A memorial stone has been dedicated to all Scottish soldiers who lost their lives while on operations in Northern Ireland.
Mourners heard hymns, prayers and a blessing
Up to 20 families, some of them making their first trip to the province, travelled to see the stone unveiled.
The dedication ceremony took place at the Palace Barracks in Holywood, Co Down.
A total of 42 Scottish servicemen lost their lives while serving, 32 of whom were killed by republican terrorists.
Some of the bereaved families gathered with senior officers, including colonels of the regiments.
The stone commemorates deceased soldiers from the Royal Scots, Kings Own Scottish Borderers, Royal Highland Fusiliers, Black Watch, The Highlanders,
Queens Own Highlanders, Gordon Highlanders and Argyll and Sutherland Highlanders regiments.
Too many of Scotland's sons have been killed or have died here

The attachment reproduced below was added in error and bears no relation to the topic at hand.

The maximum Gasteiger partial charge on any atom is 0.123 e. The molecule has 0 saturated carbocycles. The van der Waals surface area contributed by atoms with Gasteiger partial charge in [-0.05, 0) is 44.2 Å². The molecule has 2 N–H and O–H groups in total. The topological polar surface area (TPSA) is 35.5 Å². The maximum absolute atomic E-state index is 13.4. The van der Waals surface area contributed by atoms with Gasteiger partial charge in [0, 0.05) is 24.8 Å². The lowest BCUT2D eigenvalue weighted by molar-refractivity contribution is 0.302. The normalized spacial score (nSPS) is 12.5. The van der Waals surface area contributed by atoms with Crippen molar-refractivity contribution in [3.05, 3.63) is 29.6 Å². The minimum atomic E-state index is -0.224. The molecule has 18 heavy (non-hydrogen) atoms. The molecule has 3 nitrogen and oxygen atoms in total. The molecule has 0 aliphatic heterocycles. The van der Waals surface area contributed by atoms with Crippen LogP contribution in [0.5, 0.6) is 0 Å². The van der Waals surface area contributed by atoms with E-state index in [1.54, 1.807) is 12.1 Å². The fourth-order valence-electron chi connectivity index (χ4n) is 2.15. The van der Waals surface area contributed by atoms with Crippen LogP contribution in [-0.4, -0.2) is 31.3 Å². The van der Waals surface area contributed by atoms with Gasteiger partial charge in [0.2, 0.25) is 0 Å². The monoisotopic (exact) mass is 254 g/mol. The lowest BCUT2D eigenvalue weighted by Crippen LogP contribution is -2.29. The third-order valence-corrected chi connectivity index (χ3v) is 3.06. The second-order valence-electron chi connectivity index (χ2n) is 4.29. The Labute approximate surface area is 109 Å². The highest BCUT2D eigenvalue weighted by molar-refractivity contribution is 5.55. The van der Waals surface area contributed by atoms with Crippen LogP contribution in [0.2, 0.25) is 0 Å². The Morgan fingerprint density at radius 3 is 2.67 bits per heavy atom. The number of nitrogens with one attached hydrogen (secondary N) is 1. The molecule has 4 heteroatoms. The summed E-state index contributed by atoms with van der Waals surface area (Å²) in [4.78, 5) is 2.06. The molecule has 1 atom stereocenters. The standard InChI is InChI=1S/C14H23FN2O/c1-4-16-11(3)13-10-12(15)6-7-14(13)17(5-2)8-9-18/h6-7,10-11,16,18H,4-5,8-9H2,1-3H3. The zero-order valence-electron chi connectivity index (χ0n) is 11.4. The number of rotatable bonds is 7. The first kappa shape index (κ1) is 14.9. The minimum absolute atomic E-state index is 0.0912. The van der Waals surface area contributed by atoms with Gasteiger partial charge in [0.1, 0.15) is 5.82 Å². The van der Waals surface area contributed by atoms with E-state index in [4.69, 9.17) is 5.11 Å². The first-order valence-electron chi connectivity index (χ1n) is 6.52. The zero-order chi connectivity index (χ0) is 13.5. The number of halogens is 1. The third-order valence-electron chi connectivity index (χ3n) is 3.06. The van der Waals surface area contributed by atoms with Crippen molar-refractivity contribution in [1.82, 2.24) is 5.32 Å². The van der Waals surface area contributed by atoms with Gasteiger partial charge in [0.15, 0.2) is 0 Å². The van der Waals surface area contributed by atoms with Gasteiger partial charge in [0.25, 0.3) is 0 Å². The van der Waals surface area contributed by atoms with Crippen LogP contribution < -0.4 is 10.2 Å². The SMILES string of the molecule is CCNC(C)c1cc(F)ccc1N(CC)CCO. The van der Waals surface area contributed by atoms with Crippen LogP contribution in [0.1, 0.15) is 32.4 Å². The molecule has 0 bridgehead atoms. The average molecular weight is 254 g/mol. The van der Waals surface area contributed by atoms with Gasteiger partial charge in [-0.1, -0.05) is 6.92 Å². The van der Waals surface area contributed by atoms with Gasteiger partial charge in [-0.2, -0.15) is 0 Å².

Sir Alistair Irwin
Sir Alistair Irwin, the Colonel Commandant of the Scottish Division and former General Officer Commanding in Northern Ireland, told the mourners their relatives had made a great sacrifice.
"Too many of Scotland's sons have been killed or have died here but the cause for which they served is and was a noble one," he said.
The stone was dedicated following a memorial service in the grounds of the barracks, which lie just outside Belfast.
The gathered mourners heard hymns, prayers and a blessing before a lone piper played the Last Post.
The stone lies in a memorial garden
Soldiers in regimental dress then marched the short distance to the one-and-a-half acre memorial garden where the stone rests.
It stands alongside others paying their respects to the fallen members of other regiments.
Lieutenant Colonel Jonny Gray, the commanding officer of the First Battalion Argyll and Sutherland Highlanders, which is based at Palace Barracks, said the day was very important to those who had lost loved ones.
"I think it's very important for the families that they see that we do continue to remember them," he said.
"We often say 'their names shall not be forgotten' and this is a very tangible example of the fact that that is true."